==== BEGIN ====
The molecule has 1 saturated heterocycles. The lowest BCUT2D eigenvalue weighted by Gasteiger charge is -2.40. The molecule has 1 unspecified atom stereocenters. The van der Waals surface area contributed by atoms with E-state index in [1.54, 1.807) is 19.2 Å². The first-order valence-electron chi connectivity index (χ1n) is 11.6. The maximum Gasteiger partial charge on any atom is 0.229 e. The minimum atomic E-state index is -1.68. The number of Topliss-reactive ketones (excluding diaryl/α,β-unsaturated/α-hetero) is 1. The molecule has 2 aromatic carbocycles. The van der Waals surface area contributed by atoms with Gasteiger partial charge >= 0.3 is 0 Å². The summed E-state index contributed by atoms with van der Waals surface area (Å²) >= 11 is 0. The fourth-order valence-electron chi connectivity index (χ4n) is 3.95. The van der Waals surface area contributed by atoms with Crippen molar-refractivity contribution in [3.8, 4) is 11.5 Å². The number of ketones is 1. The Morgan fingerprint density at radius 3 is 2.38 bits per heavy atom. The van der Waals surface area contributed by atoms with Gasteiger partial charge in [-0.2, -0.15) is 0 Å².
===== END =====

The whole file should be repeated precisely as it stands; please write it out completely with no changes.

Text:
The molecule has 1 saturated heterocycles. The lowest BCUT2D eigenvalue weighted by Gasteiger charge is -2.40. The molecule has 1 unspecified atom stereocenters. The van der Waals surface area contributed by atoms with E-state index in [1.54, 1.807) is 19.2 Å². The first-order valence-electron chi connectivity index (χ1n) is 11.6. The maximum Gasteiger partial charge on any atom is 0.229 e. The minimum atomic E-state index is -1.68. The number of Topliss-reactive ketones (excluding diaryl/α,β-unsaturated/α-hetero) is 1. The molecule has 2 aromatic carbocycles. The van der Waals surface area contributed by atoms with Gasteiger partial charge >= 0.3 is 0 Å². The summed E-state index contributed by atoms with van der Waals surface area (Å²) >= 11 is 0. The fourth-order valence-electron chi connectivity index (χ4n) is 3.95. The van der Waals surface area contributed by atoms with Crippen molar-refractivity contribution in [3.8, 4) is 11.5 Å². The number of ketones is 1. The Morgan fingerprint density at radius 3 is 2.38 bits per heavy atom. The van der Waals surface area contributed by atoms with Gasteiger partial charge in [-0.2, -0.15) is 0 Å².